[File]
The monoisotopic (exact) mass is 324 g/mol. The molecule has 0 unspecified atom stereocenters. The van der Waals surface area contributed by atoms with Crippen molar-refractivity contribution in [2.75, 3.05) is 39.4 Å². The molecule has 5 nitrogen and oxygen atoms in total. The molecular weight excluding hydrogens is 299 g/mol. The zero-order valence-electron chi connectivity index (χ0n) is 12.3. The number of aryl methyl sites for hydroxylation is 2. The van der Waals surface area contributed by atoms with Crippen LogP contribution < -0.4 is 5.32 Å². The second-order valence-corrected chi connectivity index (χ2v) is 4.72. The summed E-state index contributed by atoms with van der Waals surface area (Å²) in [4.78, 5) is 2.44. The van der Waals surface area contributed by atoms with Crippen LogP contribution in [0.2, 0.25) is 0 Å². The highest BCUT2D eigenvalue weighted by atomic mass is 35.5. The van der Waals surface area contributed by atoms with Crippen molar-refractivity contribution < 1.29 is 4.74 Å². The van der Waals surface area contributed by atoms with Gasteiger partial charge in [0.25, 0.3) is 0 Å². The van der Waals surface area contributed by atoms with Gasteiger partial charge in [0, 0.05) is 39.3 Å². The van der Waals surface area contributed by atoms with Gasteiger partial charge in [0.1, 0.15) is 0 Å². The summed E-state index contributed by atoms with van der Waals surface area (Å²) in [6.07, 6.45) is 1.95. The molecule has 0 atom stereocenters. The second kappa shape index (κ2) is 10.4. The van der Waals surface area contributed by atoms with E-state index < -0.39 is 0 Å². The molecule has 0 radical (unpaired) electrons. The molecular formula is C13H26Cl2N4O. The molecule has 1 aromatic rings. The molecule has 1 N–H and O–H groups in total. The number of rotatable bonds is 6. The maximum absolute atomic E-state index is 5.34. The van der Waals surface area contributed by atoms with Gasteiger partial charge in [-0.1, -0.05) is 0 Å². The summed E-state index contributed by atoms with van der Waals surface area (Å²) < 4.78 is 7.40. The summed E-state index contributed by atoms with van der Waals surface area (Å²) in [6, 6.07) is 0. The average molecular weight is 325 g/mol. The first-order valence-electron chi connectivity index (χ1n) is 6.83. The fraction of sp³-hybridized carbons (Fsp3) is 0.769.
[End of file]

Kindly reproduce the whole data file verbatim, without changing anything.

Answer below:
The monoisotopic (exact) mass is 324 g/mol. The molecule has 0 unspecified atom stereocenters. The van der Waals surface area contributed by atoms with Crippen molar-refractivity contribution in [2.75, 3.05) is 39.4 Å². The molecule has 5 nitrogen and oxygen atoms in total. The molecular weight excluding hydrogens is 299 g/mol. The zero-order valence-electron chi connectivity index (χ0n) is 12.3. The number of aryl methyl sites for hydroxylation is 2. The van der Waals surface area contributed by atoms with Crippen LogP contribution < -0.4 is 5.32 Å². The second-order valence-corrected chi connectivity index (χ2v) is 4.72. The summed E-state index contributed by atoms with van der Waals surface area (Å²) in [4.78, 5) is 2.44. The van der Waals surface area contributed by atoms with Crippen LogP contribution in [0.2, 0.25) is 0 Å². The highest BCUT2D eigenvalue weighted by atomic mass is 35.5. The van der Waals surface area contributed by atoms with Crippen molar-refractivity contribution < 1.29 is 4.74 Å². The van der Waals surface area contributed by atoms with Gasteiger partial charge in [0.25, 0.3) is 0 Å². The van der Waals surface area contributed by atoms with Gasteiger partial charge in [0, 0.05) is 39.3 Å². The van der Waals surface area contributed by atoms with Gasteiger partial charge in [0.1, 0.15) is 0 Å². The summed E-state index contributed by atoms with van der Waals surface area (Å²) in [6.07, 6.45) is 1.95. The molecule has 0 atom stereocenters. The second kappa shape index (κ2) is 10.4. The van der Waals surface area contributed by atoms with E-state index < -0.39 is 0 Å². The molecule has 0 radical (unpaired) electrons. The molecular formula is C13H26Cl2N4O. The molecule has 1 aromatic rings. The molecule has 1 N–H and O–H groups in total. The number of rotatable bonds is 6. The maximum absolute atomic E-state index is 5.34. The van der Waals surface area contributed by atoms with Gasteiger partial charge in [-0.1, -0.05) is 0 Å². The summed E-state index contributed by atoms with van der Waals surface area (Å²) < 4.78 is 7.40. The summed E-state index contributed by atoms with van der Waals surface area (Å²) in [6, 6.07) is 0. The average molecular weight is 325 g/mol. The first-order valence-electron chi connectivity index (χ1n) is 6.83. The fraction of sp³-hybridized carbons (Fsp3) is 0.769.